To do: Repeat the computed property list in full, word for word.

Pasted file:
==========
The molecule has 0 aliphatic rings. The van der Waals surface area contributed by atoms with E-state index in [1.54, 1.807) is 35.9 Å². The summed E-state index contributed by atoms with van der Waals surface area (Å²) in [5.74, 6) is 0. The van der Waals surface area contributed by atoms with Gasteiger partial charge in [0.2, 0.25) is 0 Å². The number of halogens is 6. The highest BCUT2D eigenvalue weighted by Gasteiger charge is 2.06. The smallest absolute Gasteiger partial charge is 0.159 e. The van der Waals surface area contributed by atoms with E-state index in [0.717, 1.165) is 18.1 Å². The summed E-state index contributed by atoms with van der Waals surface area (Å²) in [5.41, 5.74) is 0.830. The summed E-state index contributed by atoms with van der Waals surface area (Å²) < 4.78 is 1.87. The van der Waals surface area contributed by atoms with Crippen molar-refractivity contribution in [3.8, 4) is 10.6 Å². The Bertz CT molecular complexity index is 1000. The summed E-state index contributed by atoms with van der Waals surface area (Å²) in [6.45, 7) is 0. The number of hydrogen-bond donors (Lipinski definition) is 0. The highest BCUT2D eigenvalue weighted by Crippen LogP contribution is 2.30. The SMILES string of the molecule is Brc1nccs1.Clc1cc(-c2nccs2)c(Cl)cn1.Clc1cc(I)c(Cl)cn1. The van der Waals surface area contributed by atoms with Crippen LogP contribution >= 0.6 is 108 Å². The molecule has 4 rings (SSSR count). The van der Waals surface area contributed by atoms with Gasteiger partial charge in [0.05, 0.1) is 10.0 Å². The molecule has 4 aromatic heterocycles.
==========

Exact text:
The molecule has 0 aliphatic rings. The van der Waals surface area contributed by atoms with E-state index in [1.54, 1.807) is 35.9 Å². The summed E-state index contributed by atoms with van der Waals surface area (Å²) in [5.74, 6) is 0. The van der Waals surface area contributed by atoms with Gasteiger partial charge in [0.2, 0.25) is 0 Å². The number of halogens is 6. The highest BCUT2D eigenvalue weighted by Gasteiger charge is 2.06. The smallest absolute Gasteiger partial charge is 0.159 e. The van der Waals surface area contributed by atoms with E-state index in [0.717, 1.165) is 18.1 Å². The summed E-state index contributed by atoms with van der Waals surface area (Å²) in [5.41, 5.74) is 0.830. The summed E-state index contributed by atoms with van der Waals surface area (Å²) < 4.78 is 1.87. The van der Waals surface area contributed by atoms with Crippen molar-refractivity contribution in [3.8, 4) is 10.6 Å². The Bertz CT molecular complexity index is 1000. The summed E-state index contributed by atoms with van der Waals surface area (Å²) in [6.45, 7) is 0. The number of hydrogen-bond donors (Lipinski definition) is 0. The highest BCUT2D eigenvalue weighted by Crippen LogP contribution is 2.30. The SMILES string of the molecule is Brc1nccs1.Clc1cc(-c2nccs2)c(Cl)cn1.Clc1cc(I)c(Cl)cn1. The van der Waals surface area contributed by atoms with Crippen LogP contribution >= 0.6 is 108 Å². The molecule has 4 rings (SSSR count). The van der Waals surface area contributed by atoms with Gasteiger partial charge in [0.05, 0.1) is 10.0 Å². The molecule has 4 aromatic heterocycles.